Tag Archives: Duncan Jones

Moon (2009)

Sam (Sam Rockwell) is a Lunar Industries employee who has signed a three-year contract to oversee automated operations on the moon base Sarang. His job consists of collecting full canisters of helium-3 from robotic harvesters and sending them to Earth, where clean fusion energy has replaced fuel as the main source of power. With only a mechanized assistant called GERTY for company, Sam maintains a regular routine, counting down the days until he sees his family again. However, things change when an accident occurs and he finds someone out there, the one person he would have never expected—himself.

Co-writer and director Duncan Jones deserves praise for this stunning debut, which—as Joachim Boaz warned me—far exceeds the merits of his other film Source Code. While both involve thought-provoking science fiction, Moon (among other achievements) attains greater success in the creation of a singular effect on its viewer. I went to bed that night feeling sorrowful and deeply moved. It’s also worth noting the director’s aptitude in crafting a story about immense solitude and intuitively situating it on the moon, which carries with it simultaneous associations of fascination and alienation. On the one hand, it’s new terrain—exotic and unfamiliar. On the other, it represents the furthest possible distance between one man and others (in this case, also himself).

Moon is a prime example of the kind of science fiction that asks the terrible questions. What does it mean to be human? What differentiates us from highly intelligent machines like GERTY, one that can express a limited range of emotions and even make decisions on its own? In a world where both are manufactured, rebooted, and disposed of as needed, where do we draw the line? This film forewarns of a plausible (and in some ways already palpable) future based on dehumanization, where our perception of man draws from mere practicality, where a person is reduced to a commodity, of which hundreds of similar stocks may be produced; most cruelly of all, where an individual is permanently deceived in regard to his own identity. In the most painful of ironies, Sam is reduced to asking questions about his existence to a machine.

A highly satisfying movie, Moon convinces, compels, and assaults with a poignancy human enough to disturb an emotional core. It is a film I am grateful to have watched, and one I passionately recommend.

‘GERTY, we’re not programmed. We’re people, you understand?’

Source Code (2011)

It’s Saturday that finally did it. I have always disliked going to movie theaters, but never more than now. Last weekend’s mad shoe-shopping, food-buying, seat-scrambling affair with Maki turned me off from the whole deal (seat stealers are the worst). So from now on, unless I decide a film’s worth the hassle, I’m sticking to videos.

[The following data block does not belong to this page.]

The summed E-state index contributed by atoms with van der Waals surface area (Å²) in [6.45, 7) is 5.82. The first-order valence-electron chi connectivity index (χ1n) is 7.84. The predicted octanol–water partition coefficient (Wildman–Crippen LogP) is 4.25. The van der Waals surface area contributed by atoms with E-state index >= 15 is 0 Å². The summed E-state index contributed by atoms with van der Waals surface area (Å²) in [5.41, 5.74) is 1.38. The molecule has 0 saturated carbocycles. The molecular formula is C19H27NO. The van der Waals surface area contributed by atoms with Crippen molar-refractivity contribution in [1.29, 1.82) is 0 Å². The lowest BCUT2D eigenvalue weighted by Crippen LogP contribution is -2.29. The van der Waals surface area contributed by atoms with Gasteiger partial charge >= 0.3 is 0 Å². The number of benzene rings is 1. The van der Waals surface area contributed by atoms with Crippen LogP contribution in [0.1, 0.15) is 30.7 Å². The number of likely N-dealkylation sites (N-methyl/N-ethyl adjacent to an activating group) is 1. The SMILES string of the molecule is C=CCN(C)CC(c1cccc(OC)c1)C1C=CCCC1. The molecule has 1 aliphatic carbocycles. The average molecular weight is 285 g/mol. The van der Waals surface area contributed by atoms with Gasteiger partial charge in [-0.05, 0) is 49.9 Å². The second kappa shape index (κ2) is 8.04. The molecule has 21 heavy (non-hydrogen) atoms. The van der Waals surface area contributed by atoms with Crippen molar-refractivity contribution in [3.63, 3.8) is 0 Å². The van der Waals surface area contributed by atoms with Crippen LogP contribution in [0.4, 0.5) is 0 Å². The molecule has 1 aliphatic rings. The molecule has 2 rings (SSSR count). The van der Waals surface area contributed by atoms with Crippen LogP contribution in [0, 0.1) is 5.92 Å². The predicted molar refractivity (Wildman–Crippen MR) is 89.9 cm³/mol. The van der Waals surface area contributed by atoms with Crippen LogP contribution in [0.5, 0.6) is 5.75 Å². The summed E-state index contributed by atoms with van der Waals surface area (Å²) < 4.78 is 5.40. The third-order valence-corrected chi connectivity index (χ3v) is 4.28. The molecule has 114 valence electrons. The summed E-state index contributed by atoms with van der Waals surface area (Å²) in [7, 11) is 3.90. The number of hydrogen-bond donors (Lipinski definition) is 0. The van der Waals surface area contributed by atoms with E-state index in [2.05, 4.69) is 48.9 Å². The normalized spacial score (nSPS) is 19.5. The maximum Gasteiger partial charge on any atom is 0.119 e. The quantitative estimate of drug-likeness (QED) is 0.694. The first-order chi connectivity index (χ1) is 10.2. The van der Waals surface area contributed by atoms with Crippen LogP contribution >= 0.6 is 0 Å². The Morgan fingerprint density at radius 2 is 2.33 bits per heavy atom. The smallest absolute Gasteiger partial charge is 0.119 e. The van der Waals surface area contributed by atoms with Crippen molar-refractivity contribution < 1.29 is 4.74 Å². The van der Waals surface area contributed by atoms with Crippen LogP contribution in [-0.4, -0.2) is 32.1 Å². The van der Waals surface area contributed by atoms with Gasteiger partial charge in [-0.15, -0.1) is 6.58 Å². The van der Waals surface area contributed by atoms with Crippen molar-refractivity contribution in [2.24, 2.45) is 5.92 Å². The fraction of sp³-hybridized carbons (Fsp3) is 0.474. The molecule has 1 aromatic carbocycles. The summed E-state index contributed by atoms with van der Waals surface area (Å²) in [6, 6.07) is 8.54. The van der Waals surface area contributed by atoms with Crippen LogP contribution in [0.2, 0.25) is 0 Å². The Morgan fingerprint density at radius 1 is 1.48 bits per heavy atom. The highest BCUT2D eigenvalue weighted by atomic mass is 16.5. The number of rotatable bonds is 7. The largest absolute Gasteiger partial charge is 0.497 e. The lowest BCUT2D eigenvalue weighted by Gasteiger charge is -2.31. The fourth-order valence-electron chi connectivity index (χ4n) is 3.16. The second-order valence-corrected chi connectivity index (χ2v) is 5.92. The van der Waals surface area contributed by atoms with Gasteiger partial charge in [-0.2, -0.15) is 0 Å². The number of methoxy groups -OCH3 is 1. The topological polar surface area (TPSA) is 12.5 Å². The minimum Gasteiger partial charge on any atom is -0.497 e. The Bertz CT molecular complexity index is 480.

Fresh off military duty in Afghanistan, Capt. Colter Stevens (Jake Gyllenhaal) finds himself suddenly alone in a cramped chamber, a computer monitor his only connection to the outside world. An Air Force officer, Capt. Colleen Goodwin (Vera Farmiga), tells him that he must solve a bombing mystery using Source Code, a program that would allow him to relive a dead man’s last memory. In this pseudo-reality that lasts only eight minutes, where he falls in love with a girl named Christina (Michelle Monaghan), he must complete his mission before time runs out and the bomber strikes again.

Source Code offers a morbidly intriguing premise: technology that allows for an infinite reliving of death. It also provides an interesting (albeit familiar) resolution: the forking of worlds at decision junctures (also in Kenzaburo Oe’s A Personal Matter). “You think there’s an alternate version of you?” Capt. Stevens asks his guide. “A Goodwin who made different choices?” As Maki says, Source Code works as science fiction because its emphasis lies not in the science but in its effects on human emotions, on human lives. It also works as a thriller, although in the beginning it felt like it was trying too hard to keep viewers in suspense. Goodwin’s “no time to explain” excuse hardly works: it’s easy to figure out that an initial briefing would have saved more time.

I thought this over a lot, but in the end I have to say that I still have qualms about the film’s too-happy resolution. I would have preferred an ending at the time-freeze scene. Proceeding beyond that point felt unnecessary to me, overkill. The only thing it succeeds in doing is set up a grander Hollywood finale, one that the movie doesn’t need. (Of course I could just be saying this because I absolutely love the time-freeze scene: it made the hairs on my arms stand on end.) Regardless, despite my many I-would-have-liked-it-better-ifs, I really enjoyed watching this movie. If anything, it’s worth the hassle.

‘It’s the same train, but it’s different.’

‘What would you do if you knew you had less than one minute to live?’ ‘I’d make those seconds count.’

‘Tell me everything’s gonna be okay.’